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Quick Tip: Should You Buy a Light Meter?

This post is part of a series called Ready, Set, Exposure.
The Ultimate Beginner's Introduction to Exposure
The Complete Handheld Lightmeter Guide

Today we're taking a look at the once ubiquitous light meter, and how it can still help you in today's world of cameras attempting to do it all for you. We'll walk through what a light meter is, and suggest a few potential uses for your photography!

What Is a Light Meter?

A light meter simply measures the amount of light in a scene. This is a very handy value to know in photography, as we can then set the exposure time perfectly. When using a film camera, a light meter becomes far more important due to expensive film and processing costs.

Light meters come in two kinds, reflective and incident. In-camera light meters are almost always reflective, as they reflect light from the whole scene. Handheld reflected light-meters also require a photographer to stand next to the camera to record the whole scene.

Handheld incident meters, on the other hand, require a photographer to go as close to the subject as possible in order to get a reading.

Mike turner has written an incredible in-depth tutorial on the subject, which I would happily recommend anyone for further reading for a complete explanation.

should you buy a lightmeter

Image courtesy of mirsasha

Do You Really Need One?

There is a lot of debate between professional photographers, but in my opinion the answer is yes. They offer considerably more detail than the in-built meter inside your Digital SLR, and can often improve your pictures in certain scenarios.

An example of a good use of a incident meter would be when taking a photo of a model. Using a light meter, you can record the light on their face, clothes and shoes. You then simply add the figures given together and then divide to get an average - this should suggest a very accurate exposure value.

If you are still using a film camera without an in-camera light meter, then this product is a must - it removes all the guess work involved.

should you buy a lightmeter

Disadvantages of Light Meters

Although I think everyone should have a light meter if within their budget, they are another piece of equipment to become familiar with, carry round, and set up every time you want to take a photo. After the first few shots it can become tiring.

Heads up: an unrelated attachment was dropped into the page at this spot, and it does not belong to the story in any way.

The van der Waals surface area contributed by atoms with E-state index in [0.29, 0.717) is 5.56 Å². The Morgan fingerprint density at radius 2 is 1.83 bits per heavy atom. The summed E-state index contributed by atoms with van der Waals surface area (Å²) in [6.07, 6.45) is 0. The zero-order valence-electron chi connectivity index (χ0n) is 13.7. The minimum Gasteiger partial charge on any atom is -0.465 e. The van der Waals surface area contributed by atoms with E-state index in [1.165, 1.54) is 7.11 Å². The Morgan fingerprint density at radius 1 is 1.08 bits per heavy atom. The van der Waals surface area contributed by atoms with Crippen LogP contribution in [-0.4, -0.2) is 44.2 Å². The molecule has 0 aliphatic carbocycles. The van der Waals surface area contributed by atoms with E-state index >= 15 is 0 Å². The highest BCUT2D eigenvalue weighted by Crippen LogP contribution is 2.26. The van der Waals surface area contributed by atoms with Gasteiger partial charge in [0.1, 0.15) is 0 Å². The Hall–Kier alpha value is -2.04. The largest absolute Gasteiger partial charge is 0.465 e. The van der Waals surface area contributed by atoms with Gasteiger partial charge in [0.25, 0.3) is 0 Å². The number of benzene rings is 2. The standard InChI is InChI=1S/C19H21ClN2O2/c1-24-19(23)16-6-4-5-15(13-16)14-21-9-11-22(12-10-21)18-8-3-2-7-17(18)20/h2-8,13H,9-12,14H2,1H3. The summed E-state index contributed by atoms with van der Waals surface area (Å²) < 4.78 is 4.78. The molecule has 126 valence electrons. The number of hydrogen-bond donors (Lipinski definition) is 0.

Modern day SLR cameras are amazingly accurate at metering, and problems generally only occur when you are either in extremely sunny or dark areas. It is during these times the light meter can come in most useful.

With any modern day digital cameras - even from under $100 - you can take a photo in seconds and instantly see the result. If anything needs changing, you can adjust settings or add a flash. It's a lazy approach to photography, but it's perfectly fine for many people.

should you buy a lightmeter

Image courtesy of Alex Dram

How Much Do They Cost?

The average price for a brand new light meter ranges from around $150-$300. These often include both a reflected light and incident meter built-in.

I will admit that it's quite an expensive gadget to have in your camera bag, but if you are not happy with your camera's in built meter - or also wish to shoot on film regularly - it makes sense to purchase.

If you are amateur photographer and cannot afford the kit, why not ask family members as often the older generation might have one stored away along with all their old film gear.

If you own an iPhone or iPod touch, an app for measuring exposure has been released and it costs the small price of $3. You can check it out here. I have no idea how good it is, but might it might be fun to try out!

should you buy a lightmeter

Image courtesy of bflshadow

Further Reading

The subject is massive, and I have only skimmed the surface in this short article. Here are some links for further reading into the subject.

Thanks for reading, and feel free to share your thoughts in the comments. Do you use and own a light meter? If so, why/why not? We'd love to hear your opinion!

should you buy a lightmeter

Image courtesy of jam343

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